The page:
the ballad

the ballad

Mack The Knife Bobby Darin Version

5mo ago
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Description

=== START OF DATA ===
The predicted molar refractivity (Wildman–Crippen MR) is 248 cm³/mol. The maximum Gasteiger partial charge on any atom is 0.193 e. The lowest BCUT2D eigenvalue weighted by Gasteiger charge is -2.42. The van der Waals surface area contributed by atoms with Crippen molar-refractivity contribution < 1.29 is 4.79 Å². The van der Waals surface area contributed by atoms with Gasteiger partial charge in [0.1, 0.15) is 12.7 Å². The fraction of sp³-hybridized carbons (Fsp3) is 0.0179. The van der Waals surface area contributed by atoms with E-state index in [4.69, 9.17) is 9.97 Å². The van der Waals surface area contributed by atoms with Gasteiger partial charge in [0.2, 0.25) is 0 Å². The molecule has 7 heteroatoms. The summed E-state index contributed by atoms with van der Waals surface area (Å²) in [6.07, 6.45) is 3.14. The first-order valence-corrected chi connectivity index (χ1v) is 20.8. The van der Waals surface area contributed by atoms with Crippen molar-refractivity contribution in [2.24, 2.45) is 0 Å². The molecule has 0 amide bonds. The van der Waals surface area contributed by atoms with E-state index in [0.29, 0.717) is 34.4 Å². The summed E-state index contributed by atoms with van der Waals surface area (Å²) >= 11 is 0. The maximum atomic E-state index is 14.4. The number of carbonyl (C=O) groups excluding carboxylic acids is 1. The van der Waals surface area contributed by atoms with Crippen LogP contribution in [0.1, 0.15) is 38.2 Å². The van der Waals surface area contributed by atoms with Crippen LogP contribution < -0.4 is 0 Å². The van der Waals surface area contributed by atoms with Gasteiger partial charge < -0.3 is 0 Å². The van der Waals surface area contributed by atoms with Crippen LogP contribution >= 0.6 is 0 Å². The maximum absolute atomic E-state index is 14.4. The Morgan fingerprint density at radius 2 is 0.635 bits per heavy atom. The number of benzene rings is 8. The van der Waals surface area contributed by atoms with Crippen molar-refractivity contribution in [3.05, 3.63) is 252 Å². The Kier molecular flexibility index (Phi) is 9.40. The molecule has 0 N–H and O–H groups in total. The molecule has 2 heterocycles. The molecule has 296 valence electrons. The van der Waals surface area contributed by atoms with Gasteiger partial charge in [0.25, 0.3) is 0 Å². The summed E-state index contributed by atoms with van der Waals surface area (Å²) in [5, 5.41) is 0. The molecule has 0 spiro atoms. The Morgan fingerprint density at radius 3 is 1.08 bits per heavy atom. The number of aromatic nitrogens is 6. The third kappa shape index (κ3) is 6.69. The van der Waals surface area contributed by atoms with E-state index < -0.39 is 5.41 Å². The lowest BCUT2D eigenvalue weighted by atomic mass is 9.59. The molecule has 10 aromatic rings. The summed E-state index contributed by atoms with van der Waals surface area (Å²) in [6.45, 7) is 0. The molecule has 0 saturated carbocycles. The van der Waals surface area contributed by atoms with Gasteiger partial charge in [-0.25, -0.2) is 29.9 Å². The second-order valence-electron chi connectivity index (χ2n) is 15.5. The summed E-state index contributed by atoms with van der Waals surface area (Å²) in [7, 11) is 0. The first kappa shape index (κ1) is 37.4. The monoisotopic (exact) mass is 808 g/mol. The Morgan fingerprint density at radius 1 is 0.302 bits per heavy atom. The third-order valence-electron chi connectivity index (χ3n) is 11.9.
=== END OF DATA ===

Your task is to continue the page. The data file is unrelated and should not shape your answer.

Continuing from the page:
"Mack the Knife" or "The Ballad of Mack the Knife", originally "Die Moritat von Mackie Messer", is a song composed by Kurt Weill with lyrics by Bertolt Brecht for their music drama Die Dreigroschenoper, or, as it is known in English, The Threepenny Opera. It premiered in Berlin in 1928 at the Theater am Schiffbauerdamm. The song has become a popular standard recorded by many artists, including a US number one hit for Bobby Darin "Mack the Knife" was introduced to the United States hit parade by Louis Armstrong in 1956, but the song is most closely associated with Bobby Darin, who recorded his version at Fulton Studios on West 40th Street, New York City, on December 19, 1958 (with Tom Dowd engineering the recording). Even though Darin was reluctant to release the song as a single,[7] in 1959 it reached number one on the Billboard Hot 100 and number six on the Black Singles chart, and earned him a Grammy Award for Record of the Year. Dick Clark had advised Darin not to record the song because of the perception that, having come from an opera, it wouldn't appeal to the rock & roll audience. In subsequent years, Clark recounted the story with good humor. Frank Sinatra, who recorded the song with Quincy Jones on his L.A. Is My Lady album, called Darin's the "definitive" version. Darin's version hit #3 on Billboard's All Time Top 100.[8] In 2003, the Darin version was ranked #251 on Rolling Stone's "The 500 Greatest Songs of All Time" list. On BBC Radio 4's Desert Island Discs, pop mogul Simon Cowell named "Mack the Knife" the best song ever written. Brecht's original German language version was appropriated for a series of humorous and surreal blackout skits by television pioneer Ernie Kovacs, showing, between skits, the vibrating soundtrack line. Ella Fitzgerald made a famous live recording in 1960 (released on Ella in Berlin: Mack the Knife) in which, after forgetting the lyrics after the first verse, she improvised new lyrics in a performance that earned her a Grammy Award. Robbie Williams also recorded the song on his 2001 album Swing When You're Winning, and performed it as the first song after the arrival of the Queen during the Diamond Jubilee Concert in 2012, referencing Princesses Beatrice and Eugenie. Other notable versions include performances by Dave van Ronk, Jimmie Dale Gilmore, Tony Bennett, Marianne Faithfull, Nick Cave, Brian Setzer, Kevin Spacey, Westlife, and Michael Bublé. Swiss band The Young Gods radically reworked the song in industrial style, while jazz legend Sonny Rollins recorded an instrumental version entitled simply "Moritat" in 1956. A 1959 instrumental performance by Bill Haley & His Comets was the final song the group recorded for Decca Records. Tito Puente also recorded an instrumental version. Salsa musician Rubén Blades recorded an homage entitled "Pedro Navaja".[9] Brazilian composer Chico Buarque, in his loose adaptation of Threepenny Opera (Ópera do Malandro), made two versions called "O Malandro" and "O Malandro No. 2", with lyrics in Portuguese. The song has been parodied many times. Steve Martin parodied "Mack the Knife" in his opening monologue to the premiere of Saturday Night Live's third season in 1977. In the mid-1980s, McDonald's introduced Mac Tonight, a character whose signature song was based on "Mack the Knife." American political parodists the Capitol Steps used the tune for their song "Pack the Knife" on their 2002 album When Bush Comes to Shove. The chorus to the song "Haifisch" (shark) by Rammstein is inspired by "Mack the Knife". 1928/29 Bertolt Brecht 1954 Gerald Price, Broadway cast recording of The Threepenny Opera 1955 Lotte Lenya on the album Lotte Lenya Sings Berlin Theatre Songs of Kurt Weill 1956 Louis Armstrong #20 hit single Dick Hyman, instrumental Billy Vaughn, instrumental 1957 Bing Crosby with Bob Scobey on the album Bing with a Beat 1958 Wolfgang Neuss with the Sender Freies Berlin Orchestra and Chorus conducted by Wilhem Brückner Rüggenburg (supervis...